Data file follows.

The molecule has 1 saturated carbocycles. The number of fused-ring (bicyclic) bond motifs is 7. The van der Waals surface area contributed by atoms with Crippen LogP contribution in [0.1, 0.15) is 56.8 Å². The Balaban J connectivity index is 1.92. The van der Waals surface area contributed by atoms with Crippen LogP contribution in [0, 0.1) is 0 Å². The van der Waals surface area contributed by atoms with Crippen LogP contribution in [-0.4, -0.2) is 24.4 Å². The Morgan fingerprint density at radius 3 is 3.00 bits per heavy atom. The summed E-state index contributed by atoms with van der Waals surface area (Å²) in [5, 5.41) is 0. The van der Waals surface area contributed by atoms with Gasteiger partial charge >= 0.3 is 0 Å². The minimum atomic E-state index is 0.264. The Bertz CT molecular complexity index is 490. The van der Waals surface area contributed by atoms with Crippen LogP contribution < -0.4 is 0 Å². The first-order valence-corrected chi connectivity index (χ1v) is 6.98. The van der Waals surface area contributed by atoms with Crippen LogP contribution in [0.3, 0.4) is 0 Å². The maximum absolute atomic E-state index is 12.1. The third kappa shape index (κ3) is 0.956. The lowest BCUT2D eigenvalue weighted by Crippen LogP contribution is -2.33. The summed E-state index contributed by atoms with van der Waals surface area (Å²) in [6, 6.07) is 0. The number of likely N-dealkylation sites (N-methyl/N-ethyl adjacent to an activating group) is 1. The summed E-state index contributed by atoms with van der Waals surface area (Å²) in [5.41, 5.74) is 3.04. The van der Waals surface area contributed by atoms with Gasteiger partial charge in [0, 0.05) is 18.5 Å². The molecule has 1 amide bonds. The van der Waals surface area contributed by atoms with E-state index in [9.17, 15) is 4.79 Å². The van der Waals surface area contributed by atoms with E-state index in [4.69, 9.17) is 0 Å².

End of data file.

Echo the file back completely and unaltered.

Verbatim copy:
The molecule has 1 saturated carbocycles. The number of fused-ring (bicyclic) bond motifs is 7. The van der Waals surface area contributed by atoms with Crippen LogP contribution in [0.1, 0.15) is 56.8 Å². The Balaban J connectivity index is 1.92. The van der Waals surface area contributed by atoms with Crippen LogP contribution in [0, 0.1) is 0 Å². The van der Waals surface area contributed by atoms with Crippen LogP contribution in [-0.4, -0.2) is 24.4 Å². The Morgan fingerprint density at radius 3 is 3.00 bits per heavy atom. The summed E-state index contributed by atoms with van der Waals surface area (Å²) in [5, 5.41) is 0. The van der Waals surface area contributed by atoms with Gasteiger partial charge >= 0.3 is 0 Å². The minimum atomic E-state index is 0.264. The Bertz CT molecular complexity index is 490. The van der Waals surface area contributed by atoms with Crippen LogP contribution < -0.4 is 0 Å². The first-order valence-corrected chi connectivity index (χ1v) is 6.98. The van der Waals surface area contributed by atoms with Crippen LogP contribution in [0.3, 0.4) is 0 Å². The maximum absolute atomic E-state index is 12.1. The third kappa shape index (κ3) is 0.956. The lowest BCUT2D eigenvalue weighted by Crippen LogP contribution is -2.33. The summed E-state index contributed by atoms with van der Waals surface area (Å²) in [6, 6.07) is 0. The number of likely N-dealkylation sites (N-methyl/N-ethyl adjacent to an activating group) is 1. The summed E-state index contributed by atoms with van der Waals surface area (Å²) in [5.41, 5.74) is 3.04. The van der Waals surface area contributed by atoms with Gasteiger partial charge in [0, 0.05) is 18.5 Å². The molecule has 1 amide bonds. The van der Waals surface area contributed by atoms with E-state index in [9.17, 15) is 4.79 Å². The van der Waals surface area contributed by atoms with E-state index in [4.69, 9.17) is 0 Å².